Let’s face it, I’m never going to have that sort of money to my name. That’s because as soon as I’ve saved enough cash to buy another bike, that’s exactly what I do. At present, my measly bank balance demands a one-in-one-out policy as far as motorcycle procurement goes, as I’m sure is the case for many. But that doesn’t stop me dreaming. Dreaming of having a bike for all occasions. Because if by some strange quirk of fate my lottery numbers did come up that’s exactly what I would have. Imagine having a bike for every day of the week; that’s when you know you’ve made it in life. Anyway, it got me thinking just how much cash you’d need to fund such a venture. Everyone’s figure will, no doubt be different, but I reckon if someone wrote me a cheque for £100k, I could have my dream garage. This is how I’d spend it.
Monday: Gasgas TXT 300 – £6,500
I don’t want to start the week with anything too manic, so Monday can be a day for trials riding. I expect one of my first dream garage purchases to be something like this Gasgas TXT 300. Granted, it’s a lot of money for a very small bike, and there are plenty of good options in the second hand market… but who’d buy a second hand bike when they’ve got £100k burning a hole in their pocket? A trials bike is one of the perfect ways to get some off road riding in when you don’t have acres of forestry land to explore, or a local MX track. They won’t get anywhere fast, but you will get just about anywhere on your trials bike, and that’s why I‘ve got so much time for them.
Tuesday: BMW R 1250 GS Adventure – £17,000
After Mondays mini-adventure, I imagine I’ll be gagging to get a bit further afield come Tuesday morning. And what better bike to do that on than 2020’s bestselling ‘big bike’ (over 500cc), the GS A. By rights, I’m probably not old enough to own a GS of any description, but I actually don’t care. Because they are fucking brilliant. There is a bloody good reason they sell like hot cakes; it’s because they are one of the most capable bikes in the world. Capable of doing as many miles as you want, as fast as you want, on what ever terrain you feel like. All whilst lugging a week’s worth of pants, socks and camping gear along with you. I reckon my Tuesday bike might be the one that ends up doing the most miles.
Wednesday: Honda CR250R – £3,000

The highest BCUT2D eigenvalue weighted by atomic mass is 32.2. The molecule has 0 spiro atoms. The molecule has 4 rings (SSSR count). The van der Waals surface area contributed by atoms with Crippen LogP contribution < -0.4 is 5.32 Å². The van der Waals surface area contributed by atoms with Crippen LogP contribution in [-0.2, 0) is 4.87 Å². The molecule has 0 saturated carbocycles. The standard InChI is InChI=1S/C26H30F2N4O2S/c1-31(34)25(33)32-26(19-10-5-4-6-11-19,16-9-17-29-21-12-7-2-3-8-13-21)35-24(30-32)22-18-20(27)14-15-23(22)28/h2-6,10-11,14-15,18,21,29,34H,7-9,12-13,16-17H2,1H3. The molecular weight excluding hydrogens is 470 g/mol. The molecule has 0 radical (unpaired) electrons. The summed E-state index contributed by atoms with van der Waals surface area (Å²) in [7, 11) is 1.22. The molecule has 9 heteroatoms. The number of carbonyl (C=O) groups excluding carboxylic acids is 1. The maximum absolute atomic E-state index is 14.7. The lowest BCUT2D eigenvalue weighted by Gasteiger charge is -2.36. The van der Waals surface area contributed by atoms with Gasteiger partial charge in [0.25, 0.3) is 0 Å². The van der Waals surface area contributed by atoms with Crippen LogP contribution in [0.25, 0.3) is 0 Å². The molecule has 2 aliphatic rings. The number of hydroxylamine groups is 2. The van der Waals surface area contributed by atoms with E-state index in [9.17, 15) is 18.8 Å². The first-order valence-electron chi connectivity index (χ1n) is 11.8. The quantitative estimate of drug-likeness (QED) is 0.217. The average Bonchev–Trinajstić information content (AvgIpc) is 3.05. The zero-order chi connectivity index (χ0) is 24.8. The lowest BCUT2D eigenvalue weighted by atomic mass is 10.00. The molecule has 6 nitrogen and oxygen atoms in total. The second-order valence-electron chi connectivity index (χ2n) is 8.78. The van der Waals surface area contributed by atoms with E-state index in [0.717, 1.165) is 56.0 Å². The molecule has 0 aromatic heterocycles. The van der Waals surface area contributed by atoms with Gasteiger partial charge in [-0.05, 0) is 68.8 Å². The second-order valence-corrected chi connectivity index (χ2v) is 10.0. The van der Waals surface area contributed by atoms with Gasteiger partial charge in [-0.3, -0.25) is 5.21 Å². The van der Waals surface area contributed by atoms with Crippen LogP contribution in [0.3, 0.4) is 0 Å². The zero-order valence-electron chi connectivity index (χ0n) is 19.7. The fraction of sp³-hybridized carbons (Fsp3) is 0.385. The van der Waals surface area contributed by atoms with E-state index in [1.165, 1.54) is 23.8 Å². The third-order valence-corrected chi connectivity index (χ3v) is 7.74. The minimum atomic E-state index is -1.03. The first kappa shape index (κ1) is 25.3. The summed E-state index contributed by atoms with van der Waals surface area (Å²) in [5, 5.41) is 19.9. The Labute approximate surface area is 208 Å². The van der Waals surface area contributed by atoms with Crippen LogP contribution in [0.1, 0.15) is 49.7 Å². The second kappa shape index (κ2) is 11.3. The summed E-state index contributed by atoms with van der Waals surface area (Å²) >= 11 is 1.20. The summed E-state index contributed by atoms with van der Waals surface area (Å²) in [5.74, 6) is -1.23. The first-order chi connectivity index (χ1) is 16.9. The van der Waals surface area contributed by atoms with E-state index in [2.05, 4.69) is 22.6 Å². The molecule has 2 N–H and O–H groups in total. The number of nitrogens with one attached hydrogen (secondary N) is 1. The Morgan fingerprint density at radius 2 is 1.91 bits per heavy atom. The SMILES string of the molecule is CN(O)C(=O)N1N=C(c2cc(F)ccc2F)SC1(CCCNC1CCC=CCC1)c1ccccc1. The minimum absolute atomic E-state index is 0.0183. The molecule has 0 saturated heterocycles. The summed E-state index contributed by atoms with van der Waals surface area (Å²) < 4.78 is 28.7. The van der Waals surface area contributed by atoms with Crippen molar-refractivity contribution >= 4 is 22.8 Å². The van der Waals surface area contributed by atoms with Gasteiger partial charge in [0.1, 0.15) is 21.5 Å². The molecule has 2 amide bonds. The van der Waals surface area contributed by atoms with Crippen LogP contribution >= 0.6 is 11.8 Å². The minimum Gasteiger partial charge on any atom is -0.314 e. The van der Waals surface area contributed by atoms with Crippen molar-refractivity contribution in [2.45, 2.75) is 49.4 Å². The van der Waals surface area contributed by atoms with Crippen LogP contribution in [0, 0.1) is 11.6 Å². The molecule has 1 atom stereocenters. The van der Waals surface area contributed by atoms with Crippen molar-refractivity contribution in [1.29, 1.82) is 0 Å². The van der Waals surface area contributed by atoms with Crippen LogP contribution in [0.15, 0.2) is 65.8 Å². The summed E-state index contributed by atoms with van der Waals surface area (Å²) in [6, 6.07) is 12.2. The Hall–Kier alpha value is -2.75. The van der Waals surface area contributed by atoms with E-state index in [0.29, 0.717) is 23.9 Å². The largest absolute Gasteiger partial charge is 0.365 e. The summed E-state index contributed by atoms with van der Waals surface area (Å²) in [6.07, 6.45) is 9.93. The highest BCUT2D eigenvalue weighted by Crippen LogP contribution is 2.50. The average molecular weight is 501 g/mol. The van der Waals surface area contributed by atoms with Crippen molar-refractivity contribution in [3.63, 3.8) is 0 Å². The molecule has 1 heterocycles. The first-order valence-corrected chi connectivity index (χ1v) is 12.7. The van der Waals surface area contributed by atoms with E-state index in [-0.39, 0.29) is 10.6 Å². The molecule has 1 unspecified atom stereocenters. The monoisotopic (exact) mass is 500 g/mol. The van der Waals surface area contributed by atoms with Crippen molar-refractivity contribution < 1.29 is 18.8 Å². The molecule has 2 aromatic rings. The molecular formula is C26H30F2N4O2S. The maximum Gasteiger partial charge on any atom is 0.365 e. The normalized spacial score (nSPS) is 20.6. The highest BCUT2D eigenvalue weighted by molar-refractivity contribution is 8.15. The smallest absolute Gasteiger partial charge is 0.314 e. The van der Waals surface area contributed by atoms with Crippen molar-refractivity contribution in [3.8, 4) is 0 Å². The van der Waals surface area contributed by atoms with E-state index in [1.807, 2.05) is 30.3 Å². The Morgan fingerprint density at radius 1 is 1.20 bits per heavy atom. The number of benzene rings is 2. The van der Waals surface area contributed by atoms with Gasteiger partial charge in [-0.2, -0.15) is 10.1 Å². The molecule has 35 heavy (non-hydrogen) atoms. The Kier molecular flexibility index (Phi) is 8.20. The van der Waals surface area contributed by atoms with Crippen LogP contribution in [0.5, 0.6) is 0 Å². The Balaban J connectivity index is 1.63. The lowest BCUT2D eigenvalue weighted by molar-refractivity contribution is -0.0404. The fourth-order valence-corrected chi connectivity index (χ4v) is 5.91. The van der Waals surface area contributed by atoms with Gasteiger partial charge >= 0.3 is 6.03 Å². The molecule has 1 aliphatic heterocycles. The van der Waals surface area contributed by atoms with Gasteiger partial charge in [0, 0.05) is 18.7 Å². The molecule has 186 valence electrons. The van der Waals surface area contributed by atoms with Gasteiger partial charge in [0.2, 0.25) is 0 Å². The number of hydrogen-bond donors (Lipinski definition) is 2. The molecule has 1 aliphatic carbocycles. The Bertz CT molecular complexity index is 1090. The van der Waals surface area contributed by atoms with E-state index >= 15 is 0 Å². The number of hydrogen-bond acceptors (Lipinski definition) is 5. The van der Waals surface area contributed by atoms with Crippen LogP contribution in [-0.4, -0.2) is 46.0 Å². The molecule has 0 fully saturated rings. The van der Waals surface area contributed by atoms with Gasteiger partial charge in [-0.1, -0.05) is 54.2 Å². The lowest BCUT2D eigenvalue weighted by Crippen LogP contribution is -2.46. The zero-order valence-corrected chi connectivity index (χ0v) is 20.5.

This is the only bike in my dream garage that I haven’t bought brand new and still smelling of the showroom. That’s because Honda stopped making the 250cc two-stroke back in 2007. I know, at this point in the week, I could quite easily afford a brand new four-stroke motocross bike, but I don’t really want one. There’s something about the raw power of a 250 smoker that really grabs you by the balls and makes you feel alive. And to be fair, I’m not so good on an MX bike to really need the extra power or handling prowess of a more modern machine. I’m going to keep it old school with my CR250.
Thursday: BMW M 1000 RR – £30,950
No garage would be complete with out a sportsbike for the odd fast blast out on the road. And I want the best. In fact I want the best of the best. That’s why I’m blowing over £30k on the M 1000 RR. It’s the first M model bike BMW have made, and I’ve not ridden one yet but it sounds like it’s going to be a right weapon. They’ve taken what’s (almost undeniably) the very best sportsbike ever mass produced (the S 1000 RR) and given it a bucketful of extra sauce. It would be the bike that I enjoyed looking at most in my dream garage, and if I ever decide I need my ego massaging, it would be the bike I use to show off down at the local bike café.
Friday: KTM 450 EXE – £9,150
For enduro riding and green-laning, I think I’m most likely to choose something like the 450 EXC. KTM have been absolutely smashing it in the enduro sector for a while now, and everyone seems to get them for green-laning, so it’s a bit of a no brainer. Having an off-road bike that’s road registered means you can go pretty much anywhere you want on it, without needing a van. Some of the best days I have had on bikes have involved getting stuck in the middle of nowhere on an enduro bike. It might sound like a nightmare to some, but it’s an awesome way to explore the countryside. I’ll also probably have to enter a few enduro meetings. Best get some practice in first, though.
Saturday: Husqvarna FS 450 – £9,750
Since I was a nipper, I’ve been desperate to have a go at supermoto, and a couple of years ago I did. And it didn’t disappoint. What a laugh. And because my love for supermoto bikes is still strong, I need one in my dream garage. I could either buy a motocross bike and turn it into an SM bike, which is what everyone used to have to do, or I could buy a Husqvarna FS 450, which is already a ready to race SM machine. You can also get the KTM version, but I’ve already ‘bought’ the KTM EXC, so I thought I’d mix it up a little bit. It’s not easy finding places to ride a supermoto bike in Britain, so I’ll most likely take it over to Spain with me for my annual winter blowout.
Sunday: Kawasaki ZX-10R – £15,800
This is going to be my race bike. I know the ZX-10R might not be the most fashionable road bike, but as a race bike, they take some beating. Granted, I’ll have to spend a few quid on an exhaust system, some suspension, bodywork and maybe some trick electronics, but by my calculations I should have £7,850 left to throw at it. That takes the total value of the race bike to £23,650. With the right rider on, a bike like that would have the potential to clean up at most club meetings. In fact it’d be unlikely to embarrass itself in a BSB superstock race; although I probably can’t say the same for myself!